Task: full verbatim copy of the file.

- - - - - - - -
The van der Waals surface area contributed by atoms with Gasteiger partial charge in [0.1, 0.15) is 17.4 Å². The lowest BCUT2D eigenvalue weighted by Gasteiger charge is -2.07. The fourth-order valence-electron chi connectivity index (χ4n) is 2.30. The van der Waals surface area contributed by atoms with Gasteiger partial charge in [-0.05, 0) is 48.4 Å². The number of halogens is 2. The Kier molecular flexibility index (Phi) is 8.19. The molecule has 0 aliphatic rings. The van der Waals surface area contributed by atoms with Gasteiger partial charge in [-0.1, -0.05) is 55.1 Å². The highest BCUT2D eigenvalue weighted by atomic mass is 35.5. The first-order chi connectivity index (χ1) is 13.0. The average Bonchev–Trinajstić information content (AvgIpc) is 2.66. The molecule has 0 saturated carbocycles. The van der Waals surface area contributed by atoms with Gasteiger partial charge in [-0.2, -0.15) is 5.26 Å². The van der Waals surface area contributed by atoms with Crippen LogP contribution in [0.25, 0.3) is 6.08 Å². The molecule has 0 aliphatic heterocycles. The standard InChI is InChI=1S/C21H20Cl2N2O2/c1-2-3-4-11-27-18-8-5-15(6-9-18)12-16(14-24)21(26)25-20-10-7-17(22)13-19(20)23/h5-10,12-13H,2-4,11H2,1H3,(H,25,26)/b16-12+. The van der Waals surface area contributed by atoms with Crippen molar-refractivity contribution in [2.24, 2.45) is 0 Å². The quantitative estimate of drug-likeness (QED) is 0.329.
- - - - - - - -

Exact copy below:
The van der Waals surface area contributed by atoms with Gasteiger partial charge in [0.1, 0.15) is 17.4 Å². The lowest BCUT2D eigenvalue weighted by Gasteiger charge is -2.07. The fourth-order valence-electron chi connectivity index (χ4n) is 2.30. The van der Waals surface area contributed by atoms with Gasteiger partial charge in [-0.05, 0) is 48.4 Å². The number of halogens is 2. The Kier molecular flexibility index (Phi) is 8.19. The molecule has 0 aliphatic rings. The van der Waals surface area contributed by atoms with Gasteiger partial charge in [-0.1, -0.05) is 55.1 Å². The highest BCUT2D eigenvalue weighted by atomic mass is 35.5. The first-order chi connectivity index (χ1) is 13.0. The average Bonchev–Trinajstić information content (AvgIpc) is 2.66. The molecule has 0 saturated carbocycles. The van der Waals surface area contributed by atoms with Gasteiger partial charge in [-0.2, -0.15) is 5.26 Å². The van der Waals surface area contributed by atoms with Crippen LogP contribution in [0.25, 0.3) is 6.08 Å². The molecule has 0 aliphatic heterocycles. The standard InChI is InChI=1S/C21H20Cl2N2O2/c1-2-3-4-11-27-18-8-5-15(6-9-18)12-16(14-24)21(26)25-20-10-7-17(22)13-19(20)23/h5-10,12-13H,2-4,11H2,1H3,(H,25,26)/b16-12+. The van der Waals surface area contributed by atoms with Crippen molar-refractivity contribution in [2.24, 2.45) is 0 Å². The quantitative estimate of drug-likeness (QED) is 0.329.